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Church-Owned Property not Included in Court Order to Shut down Occupy

Court Order to Evict Occupy Only Applies to City Lands

by Toronto Media Co-op

Sunset at Occupy Toronto (Photo: Graeme Bacque)
Sunset at Occupy Toronto (Photo: Graeme Bacque)

A court ruling (Batty vs. the City of Toronto) came down today allowing the eviction of Occupy Toronto.  However, the Media Co-op has learned that it only applies to the City-owned portion of the St. james park.  The land owned by St. James Anglican Cathedral is private, and therefore the court order does not apply to it. 

A quote from the ruling (page 4):

"The City of Toronto owns the Park, the western boundary of which abuts grassed land owned by the Anglican Archdiocese of Toronto as part of the grounds of St. James Anglican Church.  Some of the Protesters’ tents and shelters occupy Church land.  The Church has not sought to enter these proceedings.  Accordingly, what is at issue simply is the validity of the Trespass Notice in respect of the City-owned lands."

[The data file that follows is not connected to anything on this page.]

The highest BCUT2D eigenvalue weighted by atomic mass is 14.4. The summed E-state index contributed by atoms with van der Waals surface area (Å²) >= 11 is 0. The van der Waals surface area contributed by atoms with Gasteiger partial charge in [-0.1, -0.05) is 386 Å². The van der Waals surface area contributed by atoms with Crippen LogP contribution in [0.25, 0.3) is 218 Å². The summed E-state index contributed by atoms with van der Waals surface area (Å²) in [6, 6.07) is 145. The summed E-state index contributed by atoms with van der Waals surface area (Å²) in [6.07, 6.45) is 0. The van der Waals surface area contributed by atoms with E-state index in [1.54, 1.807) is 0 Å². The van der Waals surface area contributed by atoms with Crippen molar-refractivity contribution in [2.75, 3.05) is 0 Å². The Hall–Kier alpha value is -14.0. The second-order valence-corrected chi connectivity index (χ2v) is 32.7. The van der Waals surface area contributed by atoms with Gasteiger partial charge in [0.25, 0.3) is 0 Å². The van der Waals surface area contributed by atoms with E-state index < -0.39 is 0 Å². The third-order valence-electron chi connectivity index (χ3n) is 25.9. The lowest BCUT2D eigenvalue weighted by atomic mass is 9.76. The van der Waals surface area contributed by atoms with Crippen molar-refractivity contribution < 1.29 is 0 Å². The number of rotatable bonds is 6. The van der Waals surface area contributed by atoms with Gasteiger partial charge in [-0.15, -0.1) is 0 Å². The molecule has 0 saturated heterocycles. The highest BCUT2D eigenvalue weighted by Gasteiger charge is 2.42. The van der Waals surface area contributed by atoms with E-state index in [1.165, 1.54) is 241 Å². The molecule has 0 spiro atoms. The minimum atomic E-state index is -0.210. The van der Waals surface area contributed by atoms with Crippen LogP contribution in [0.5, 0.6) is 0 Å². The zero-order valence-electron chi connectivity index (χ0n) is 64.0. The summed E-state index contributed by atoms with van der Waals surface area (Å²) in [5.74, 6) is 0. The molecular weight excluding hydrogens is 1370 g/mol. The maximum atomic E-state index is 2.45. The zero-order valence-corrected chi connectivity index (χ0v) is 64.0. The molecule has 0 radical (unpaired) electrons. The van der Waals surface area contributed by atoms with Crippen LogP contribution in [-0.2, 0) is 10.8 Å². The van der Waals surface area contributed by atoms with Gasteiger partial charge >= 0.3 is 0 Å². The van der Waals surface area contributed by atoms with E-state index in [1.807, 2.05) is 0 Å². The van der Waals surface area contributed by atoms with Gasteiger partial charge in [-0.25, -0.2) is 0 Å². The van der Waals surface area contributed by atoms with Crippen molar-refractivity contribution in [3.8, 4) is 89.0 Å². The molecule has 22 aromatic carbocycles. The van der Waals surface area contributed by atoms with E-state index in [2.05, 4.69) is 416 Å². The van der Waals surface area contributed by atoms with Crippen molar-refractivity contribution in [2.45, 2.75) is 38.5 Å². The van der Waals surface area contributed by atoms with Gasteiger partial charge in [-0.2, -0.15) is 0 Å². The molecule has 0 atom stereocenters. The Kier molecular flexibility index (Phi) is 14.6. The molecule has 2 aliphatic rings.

The trespass order is only valid on the City-owned portion of the land.  Earlier investigations by the Toronto Media Co-op show that the church owns a portion of the west end of the park, on which the media/medic Yurt, the sacred fire and the food tent are situated. To evict occupiers from church land, the private property holder (St. James Cathedral) must request an eviction itself. Despite this, tents and other structures on the church land were tagged with trespassing notices last Tuesday.

In an earlier story we interviewed Kevin Tilley, a lawyer with the Movement Defence Committee, about the legality of a potential eviction on church property. Tilley indicated that "theoretically, the police could be trespassing on church property and the church could ask them to leave. It's also possible that police may just evict everyone and let the mess get sorted out later."

During the G20 demonstrations last year, police did not hesitate to use a fabricated "5 metre law" as justification for searches and arrests, so there is no guarantee that they won't come onto Church property to repress the protests. But if they do, they will be on shaky legal ground without a formal request from the church.

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update: shortly after this story was posted, church officials issued formal eviction notices to protestors on its property. Legally, the church will still have to call police in order to enforce this order.

 

 

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